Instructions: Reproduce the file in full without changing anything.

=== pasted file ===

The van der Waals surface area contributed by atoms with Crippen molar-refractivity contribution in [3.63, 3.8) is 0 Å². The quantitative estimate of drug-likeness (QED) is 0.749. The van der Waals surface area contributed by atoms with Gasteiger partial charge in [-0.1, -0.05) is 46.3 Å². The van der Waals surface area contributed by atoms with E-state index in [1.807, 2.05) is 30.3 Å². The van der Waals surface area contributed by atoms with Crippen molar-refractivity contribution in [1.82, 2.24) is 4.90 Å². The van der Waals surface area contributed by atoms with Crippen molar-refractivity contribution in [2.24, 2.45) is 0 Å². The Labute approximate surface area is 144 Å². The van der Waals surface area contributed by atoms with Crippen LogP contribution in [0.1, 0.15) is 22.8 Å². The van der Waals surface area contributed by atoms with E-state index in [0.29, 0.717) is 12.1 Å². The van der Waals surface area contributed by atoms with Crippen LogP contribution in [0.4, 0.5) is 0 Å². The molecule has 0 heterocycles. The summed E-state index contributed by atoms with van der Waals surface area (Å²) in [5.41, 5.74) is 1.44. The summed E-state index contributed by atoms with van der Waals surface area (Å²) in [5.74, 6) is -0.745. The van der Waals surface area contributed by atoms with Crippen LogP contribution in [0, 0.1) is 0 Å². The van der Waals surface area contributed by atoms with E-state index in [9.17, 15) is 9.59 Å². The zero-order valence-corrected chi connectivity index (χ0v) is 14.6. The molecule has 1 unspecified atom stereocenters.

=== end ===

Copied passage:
The van der Waals surface area contributed by atoms with Crippen molar-refractivity contribution in [3.63, 3.8) is 0 Å². The quantitative estimate of drug-likeness (QED) is 0.749. The van der Waals surface area contributed by atoms with Gasteiger partial charge in [-0.1, -0.05) is 46.3 Å². The van der Waals surface area contributed by atoms with E-state index in [1.807, 2.05) is 30.3 Å². The van der Waals surface area contributed by atoms with Crippen molar-refractivity contribution in [1.82, 2.24) is 4.90 Å². The van der Waals surface area contributed by atoms with Crippen molar-refractivity contribution in [2.24, 2.45) is 0 Å². The Labute approximate surface area is 144 Å². The van der Waals surface area contributed by atoms with Crippen LogP contribution in [0.1, 0.15) is 22.8 Å². The van der Waals surface area contributed by atoms with E-state index in [0.29, 0.717) is 12.1 Å². The van der Waals surface area contributed by atoms with Crippen LogP contribution in [0.4, 0.5) is 0 Å². The molecule has 0 heterocycles. The summed E-state index contributed by atoms with van der Waals surface area (Å²) in [5.41, 5.74) is 1.44. The summed E-state index contributed by atoms with van der Waals surface area (Å²) in [5.74, 6) is -0.745. The van der Waals surface area contributed by atoms with Crippen LogP contribution in [0, 0.1) is 0 Å². The van der Waals surface area contributed by atoms with E-state index in [9.17, 15) is 9.59 Å². The zero-order valence-corrected chi connectivity index (χ0v) is 14.6. The molecule has 1 unspecified atom stereocenters.